Now that we shelled our lobster and prepared our bacon, we're ready for the final steps. We melt butter in a small saucepan. After it melts, we add our lobster and cook just until the lobster is warm. This should only take a few minutes. Since our lobster is already cooked, we don't want to leave it on the heat any longer than necessary.
While the lobster heats, this is the perfect time to toast our brioche buns. Usually, BLTs are served on regular toasted white sandwich bread, but let’s be honest. Brioche buns are far superior. Lobster deserves the best of the best, so toasted brioche buns are the only way to go.
For toasting, we simply place the buns in a 350-degree oven for three to five minutes. And just like that, we have toasted brioche buns that really make this lobster sandwich something special.
Now all that's left is to put together our lobster BLTs and finish the meat with a generous squeeze of fresh lemon.
See? Easy and elegant all in one meal.
I truly believe a Belgian-style witbier is as good as it gets when it comes to lobster. With one sip and a bite of this Connecticut-style lobster BLT, I have no doubt you'll agree. The bright citrus notes of the witbier are the perfect match to our buttery lobster, and it's light enough that it won't overpower our delicate lobster.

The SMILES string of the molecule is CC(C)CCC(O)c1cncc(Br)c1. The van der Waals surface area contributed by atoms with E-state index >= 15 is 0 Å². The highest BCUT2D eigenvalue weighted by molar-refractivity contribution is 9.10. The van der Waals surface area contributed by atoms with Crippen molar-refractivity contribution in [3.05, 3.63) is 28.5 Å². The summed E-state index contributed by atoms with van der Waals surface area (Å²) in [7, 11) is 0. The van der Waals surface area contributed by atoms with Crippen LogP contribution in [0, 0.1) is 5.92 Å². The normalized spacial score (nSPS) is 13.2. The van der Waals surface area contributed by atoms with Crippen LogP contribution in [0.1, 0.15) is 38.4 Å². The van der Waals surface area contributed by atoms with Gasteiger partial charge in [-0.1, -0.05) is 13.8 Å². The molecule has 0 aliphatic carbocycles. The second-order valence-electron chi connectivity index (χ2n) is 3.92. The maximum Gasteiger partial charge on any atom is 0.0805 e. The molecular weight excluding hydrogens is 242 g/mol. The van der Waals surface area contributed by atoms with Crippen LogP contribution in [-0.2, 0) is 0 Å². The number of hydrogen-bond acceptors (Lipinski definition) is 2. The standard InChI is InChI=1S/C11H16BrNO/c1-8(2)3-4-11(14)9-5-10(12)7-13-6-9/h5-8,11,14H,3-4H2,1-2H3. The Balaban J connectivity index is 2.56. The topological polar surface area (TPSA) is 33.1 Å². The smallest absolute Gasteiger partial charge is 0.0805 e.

When the mood for wine strikes, look no further than a chardonnay. This wine is refreshing enough for a warm evening on the patio, and you’ll love how the buttery quality of chardonnay complements our Connecticut-style lobster.
For a low-key yet impressive meal, I hope you try this Connecticut-style lobster BLT.
Need More Lobster Recipes?
- Maine-style lobster roll
- Grilled lobster fettuccine in lemon Alfredo sauce
- Herbed summer lobster and corn chowder
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Connecticut-Style Lobster BLT
- Lobster claw crackers
- Medium saucepan
- 1 cup salted butter
- 2 cups cooked lobster meat about 4 whole lobsters
- 4 brioche buns
- Green leaf lettuce
- Tomato slices
- 8 cooked bacon slices
- 1 tablespoon melted salted butter
- 4 lemon slices
- Melt the butter in a small saucepan over medium heat. Add the lobster and cook just until the lobster is warmed. Don't cook longer than to reheat the lobster.
- As the lobster warms, place the brioche burger buns into a 350-degree oven and bake until toasted, about three to five minutes. Layer the toasted brioche buns with green leaf lettuce, tomato slices and two pieces of bacon per sandwich on the bottom piece of bread. Spread mayonnaise on the top piece of bread. Using a slotted spoon, remove the lobster from the melted butter and place on top of the bacon.
- Squeeze the juice from a lemon slice onto the lobster. Place the top bun on the lobster. Enjoy!
- If you can't get whole lobsters, you can substitute tail meat. You may want to ask your seafood counter about your options. My local Safeways offer whole cooked lobsters, and I really love having that claw meat.
- Nutritional information is only an estimate. The accuracy of the nutritional information for any recipe on this site is not guaranteed.